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JOYO JF-12 Voodoo Octave Fuzz Effetto chitarra pedale di effetto True Bypass

JOYO JF-12 Voodoo Octave Fuzz Effetto chitarra pedale di effetto True Bypass

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Caratteristiche:
Prendete il vostro tono di un'ottava e aggiungere un po 'fuzz troppo!
Un interruttore mid-cut permette di controllare il vostro tono.
Guardate cosa succede quando si mette un po 'di peluria sul i riff, e poi riprenderla di un'ottava.
disegno vero bypass per minimizzare la perdita di tono.
involucro in lega di alluminio con finitura vernice di essiccamento.

Specifiche tecniche:
Modello: JF-12
Colore: Verde
Materiale: lega di alluminio
impedenza di ingresso: 500Kω
impedenza di uscita: 10k
Esecuzione di corrente: 4mA
Potenza: / adattatore 9V DC 6F22 batteria da 9V (Né inclusa)
Formato dell'articolo: 12 * 9.6 * 5,7 centimetri / 4,7 * 3,8 * 2.3in
Peso dell'articolo: 400g / 14,0 once
formato del pacchetto: 13 * 10,4 * 6,2 centimetri / 5.1 * 4.1 * 2.4in
Peso del pacchetto: 435g / 15,3 once

Lista del pacchetto:
1 * pedale di effetto
1 * Manuale utente (inglese e cinese)
Recensioni dei Clienti

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  • By Feydakin

    January 20, 2018

    Great pedal and was veryyyy pleasantly surprised. I also tried a high end $200 AC30 pedal and for what I was looking for - clean sparkly AC30 spank a la beatles and Edge and Petty sounds it is great. It can get a bit muddy at the very high end gain settings but most of the time with this pedal (and any distortion really) I am somewhere between 9-1 o clock on settings and its very much in the sweet spot there. I also like it as a slight boost/pre into my amp or other overdrives too. Kudos and phenomenal value at this price. Even if it only does half the gain range as the expensive boutique guys this is a must buy from a pricing standpoint. I will be looking at more joyo gear ....

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  • By J.E.S.

    January 19, 2018

    I don't know if it lives up to all the hype and mystical powers of the all-mighty vintage tube screamers of Ibanez, but it is an exact clone including the same component values, potentiometers, ICs (JRC), etc. For proof that it is exactly the same, I was able to modify it for different frequency response (corner frequency), and add asymmetrical clipping with the exact same components in exactly the same spot in the circuit as seen in TS9 mods. Of course the board is layed out a little differently. The only reason I gave it 4 (really 4.5) stars was because it does produce some noticeable noise (hiss) at higher gains, but this is expected given the boosting stage acts like a high pass filter (this gives it the characteristic mid-range boost). It can be cut with the tone control, but it also may have been due to a poorly shielded amplifier, and or a one-spot power adapter.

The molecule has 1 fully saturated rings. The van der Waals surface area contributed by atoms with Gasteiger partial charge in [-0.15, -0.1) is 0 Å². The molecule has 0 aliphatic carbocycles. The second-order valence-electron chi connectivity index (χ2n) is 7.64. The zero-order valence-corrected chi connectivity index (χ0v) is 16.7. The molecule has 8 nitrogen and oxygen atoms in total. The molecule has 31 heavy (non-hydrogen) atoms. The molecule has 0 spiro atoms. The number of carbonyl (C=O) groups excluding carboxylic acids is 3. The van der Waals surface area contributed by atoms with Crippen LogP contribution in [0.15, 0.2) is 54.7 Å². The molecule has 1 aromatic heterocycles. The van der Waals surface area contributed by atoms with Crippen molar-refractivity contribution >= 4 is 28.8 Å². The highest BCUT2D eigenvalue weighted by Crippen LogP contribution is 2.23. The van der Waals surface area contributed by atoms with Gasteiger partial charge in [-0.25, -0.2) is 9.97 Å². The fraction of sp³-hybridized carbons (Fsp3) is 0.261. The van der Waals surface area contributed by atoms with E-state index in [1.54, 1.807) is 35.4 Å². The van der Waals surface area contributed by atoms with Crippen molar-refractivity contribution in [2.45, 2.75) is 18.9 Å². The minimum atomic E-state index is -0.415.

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  • By P.R. Greywich

    January 12, 2018

    I'm a bassist... I can play guitar, keyboards, a handful of other instruments too, but I'm mostly a bassist. Low notes tend to sound kinda questionable bumping into each other, so I'm not going to use this often-- especially live. That being said, I like chords ringing out a little longer during chord melody pieces on my 7 string. How often am I asked to do that instead of hitting eighth notes? Not often. So... I didn't want to spend much on a very simple pedal. 30 bucks was great... so I went for it. There's three knobs here. Do you need more? I didn't. The level worked smoothly, the time is a bit inexact (click against muted strings for a quick glimpse of your effect tempo when you have to), and the repeat can give you a wave of static feedback at faster delay times if you need or want it. I needed dotted quarter notes, mostly, with the level about three-quarters up, repeat count low... works like a charm. Two complaints. The 9V battery that came with the pedal died within twenty minutes of putting it in. I figured this would happen, though. I could disregard that and only complain once here, sure... except that: The battery compartment is quite tight. So tight in fact that I have a little bite taken out of my right hand's middle knuckle from wiggling the battery out. I might be bitter about the personal injury, but I'm deducting a star for that-- and warning the next potential buyer. If all of Joyo's pedals have this cramped a battery space, I would be aware but not really wary of it. Just something to consider... or get a power supply. I won't be using the pedal that often, but it is superb at the simple task it does.